Earlier this week I wrote up a quick note about the Max Brooks book: World War Z. Honestly it was a bit tough to do because a lot of what I wanted to post dealt with the comparison of the book with the movie. This will be the last of the three Max Brooks posts. (That is until World War Z 2 comes out.)
Let’s start with the posters.
The poster on the left is probably the most recognized though the one on the right is the more satisfying image. This also seems to show one of the more interesting parts of the movie, the swarm. One of the great ideas Brooks introduced in the book was the fact that zombies never stop, hesitate, slow down or rest. They go, go, go. If there is something in front of them they will try to get over it. If there is a whole or a cliff looming they might even just walk right off the edge in pursuit of their target. This means they will climb over each other and pile up in horrifying swarms. It’s a great visual that worked well for the film and probably one of it’s strengths.
The effects and “look” of the movie are pretty well done. There is a nice feeling of realism that tries to emulate the book’s practical approach. We don’t follow survivors on the street but the organized government, or what’s left of it. In most zombie flicks and stories we see how quickly everything falls apart, the government collapses and the world goes to hell. But for as bad as everything gets in this story, we actually have the glimmer of hope that someone out there might be able to get their stuff together enough to actually make an organized response.
One thing that was explained though not shown in the movie that seemed a bit of an improvement over the book was the explanation for North Korea. In the book everyone just “disappeared” which doesn’t make any sense at all but in the movie it’s told that forced tooth removal prevented the disease from spreading. (Never mind the MASSIVE swarms that could have gotten in via the Chinese border.)
Notice how short the “good” section was?
Yeah. Me too.
Although I like the realism of the movie, the credit for that really goes to Max Brooks. Brooks book takes the story into the real world in a way that most other stories like this don’t as I mentioned above. The problem is the movie ditches in the most obvious way. WHere the book follows the main character around as he interviews people and gets their accounts of the war ten years after the fact, the movie follows that same character around the world as events unfold.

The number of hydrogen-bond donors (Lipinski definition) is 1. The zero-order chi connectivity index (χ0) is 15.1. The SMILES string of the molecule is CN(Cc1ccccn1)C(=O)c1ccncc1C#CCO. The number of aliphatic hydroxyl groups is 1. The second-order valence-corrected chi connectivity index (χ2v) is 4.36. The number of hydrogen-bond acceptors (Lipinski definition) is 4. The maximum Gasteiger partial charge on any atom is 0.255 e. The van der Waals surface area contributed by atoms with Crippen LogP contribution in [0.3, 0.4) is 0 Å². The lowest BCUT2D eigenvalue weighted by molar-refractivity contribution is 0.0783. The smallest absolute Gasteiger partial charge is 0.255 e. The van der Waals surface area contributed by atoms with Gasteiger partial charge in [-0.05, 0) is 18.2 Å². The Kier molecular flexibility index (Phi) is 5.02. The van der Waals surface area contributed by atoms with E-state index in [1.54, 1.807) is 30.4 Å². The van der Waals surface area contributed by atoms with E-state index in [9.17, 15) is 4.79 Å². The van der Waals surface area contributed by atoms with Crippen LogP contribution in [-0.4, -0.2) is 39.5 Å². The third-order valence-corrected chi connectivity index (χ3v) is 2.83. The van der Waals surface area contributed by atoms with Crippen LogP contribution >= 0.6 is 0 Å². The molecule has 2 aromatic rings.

I can buy a character collecting the accounts of others and piecing them together to figure out what happened, I find it impossible to believe that one person simply happened to be in the right place at the right time in spots all over the globe. Like how he just “happens” to be the first one to see the zombies coming over the wall in Israel, survives a plane crash within walking distance of the WHO lab he was trying to get to. Okay, yeah, it’s a story telling device but so is going around collecting other people’s anecdotes. The difference is that one device works quite effectively and the other one doesn’t.
The zombies in the film will wildly swarm all over buses and walls, buildings and people yet if someone has a terminal disease they will all completely ignore that person. How a zombie manages to identify that a potential host has a deadly disease is a bit of a mystery. There are literally thousands of swarming zombies in a frenzied panic running all through the streets and yet somehow not only know not to bit the sick boy in the middle of the street but go out of their way to go around him.
Despite the fact that zombies are only stopped by destroying the brain, one zombie is shown as nothing more than a pile of ashes and a hand. The fingers still moving. It’s a great visual that contradicts the story telling.
These were some of the biggest things that bothered me. There are LOADS of other plot holes but you can Google those (like I did.) In the end it was an entertaining movie and I’ll probably end up watching it again soon. But do yourself a favor and read the book. It’s MUCH better.